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Are HDMI Cables All the Same?

Find out if HDMI cables are all the same or if some are different/better than others. Learn about the different types, versions, and qualities of HDMI cables.

Are HDMI Cables All the Same? Brandon Jones / TechReviewer

Last Updated: March 18, 2023

Written by Brandon Jones

HDMI cables may all look the same on the outside, but there are different types, versions, and qualities of HDMI cables. While many people say they're practically the same since they all have the same purpose, some HDMI cables are better for different needs.

In this article, I discuss the differences between HDMI cables so you can find the right one for your setup.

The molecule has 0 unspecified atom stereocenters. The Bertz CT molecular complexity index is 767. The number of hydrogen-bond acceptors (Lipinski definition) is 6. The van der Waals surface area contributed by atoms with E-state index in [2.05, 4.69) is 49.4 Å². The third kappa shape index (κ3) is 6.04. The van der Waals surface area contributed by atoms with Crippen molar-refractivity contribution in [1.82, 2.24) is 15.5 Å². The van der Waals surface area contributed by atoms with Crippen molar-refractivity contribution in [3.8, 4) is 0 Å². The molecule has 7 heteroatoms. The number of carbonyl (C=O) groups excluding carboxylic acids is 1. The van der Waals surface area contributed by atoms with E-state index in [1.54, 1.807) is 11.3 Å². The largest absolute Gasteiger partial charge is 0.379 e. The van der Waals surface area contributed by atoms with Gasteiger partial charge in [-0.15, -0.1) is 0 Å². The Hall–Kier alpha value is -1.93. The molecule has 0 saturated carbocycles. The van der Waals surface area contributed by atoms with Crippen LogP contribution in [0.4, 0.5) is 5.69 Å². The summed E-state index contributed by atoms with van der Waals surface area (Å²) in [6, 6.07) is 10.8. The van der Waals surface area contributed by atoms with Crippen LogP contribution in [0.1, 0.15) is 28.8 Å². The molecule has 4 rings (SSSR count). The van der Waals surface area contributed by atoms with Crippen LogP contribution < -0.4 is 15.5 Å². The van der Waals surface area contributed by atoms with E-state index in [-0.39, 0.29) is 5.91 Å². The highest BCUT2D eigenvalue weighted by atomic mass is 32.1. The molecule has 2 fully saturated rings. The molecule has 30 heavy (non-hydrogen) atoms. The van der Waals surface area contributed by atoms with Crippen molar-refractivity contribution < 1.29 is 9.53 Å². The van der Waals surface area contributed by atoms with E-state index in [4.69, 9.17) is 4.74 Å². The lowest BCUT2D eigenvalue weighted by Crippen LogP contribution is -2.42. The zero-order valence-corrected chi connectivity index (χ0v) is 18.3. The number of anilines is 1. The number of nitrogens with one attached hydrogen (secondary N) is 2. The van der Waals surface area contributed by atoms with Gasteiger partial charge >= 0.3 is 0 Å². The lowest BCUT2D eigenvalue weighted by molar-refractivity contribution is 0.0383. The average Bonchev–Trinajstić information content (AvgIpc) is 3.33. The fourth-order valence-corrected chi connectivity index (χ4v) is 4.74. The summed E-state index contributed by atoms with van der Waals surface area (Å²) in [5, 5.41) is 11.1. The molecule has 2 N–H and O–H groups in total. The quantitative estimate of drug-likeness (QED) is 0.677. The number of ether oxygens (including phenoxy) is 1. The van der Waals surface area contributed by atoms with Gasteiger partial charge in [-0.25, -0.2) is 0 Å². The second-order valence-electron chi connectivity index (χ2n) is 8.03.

If you're wondering which HDMI cable to buy and want to get straight to the point, then I'd recommend going with an HDMI 2.1 cable since they'll work well both for new and older displays. You can find my recommended HDMI 2.1 cables below.

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Types of HDMI Cables

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There are two main types of HDMI cables, one made with copper and others made with fiber optic cable. While these both work the same and have the same port type, fiber optic HDMI cables can reach farther at higher speeds than ones made of copper.

Higher HDMI cable speeds can help with higher resolution displays and a fast refresh rate, improving motion quality. If you need an HDMI cable that needs to reach across a large room and have a 4K TV, then a fiber optic HDMI cable would be a good choice.

Cable Matters Certified 8K Fiber Optic HDMI 2.1 Cable Cable Matters Certified 8K Fiber Optic HDMI 2.1 Cable Check Price on Amazon Amazon Affiliate Link

Standard HDMI cables are made of copper and have limited ranges and speeds, which you can learn about in my other article: Max Length of an HDMI Cable.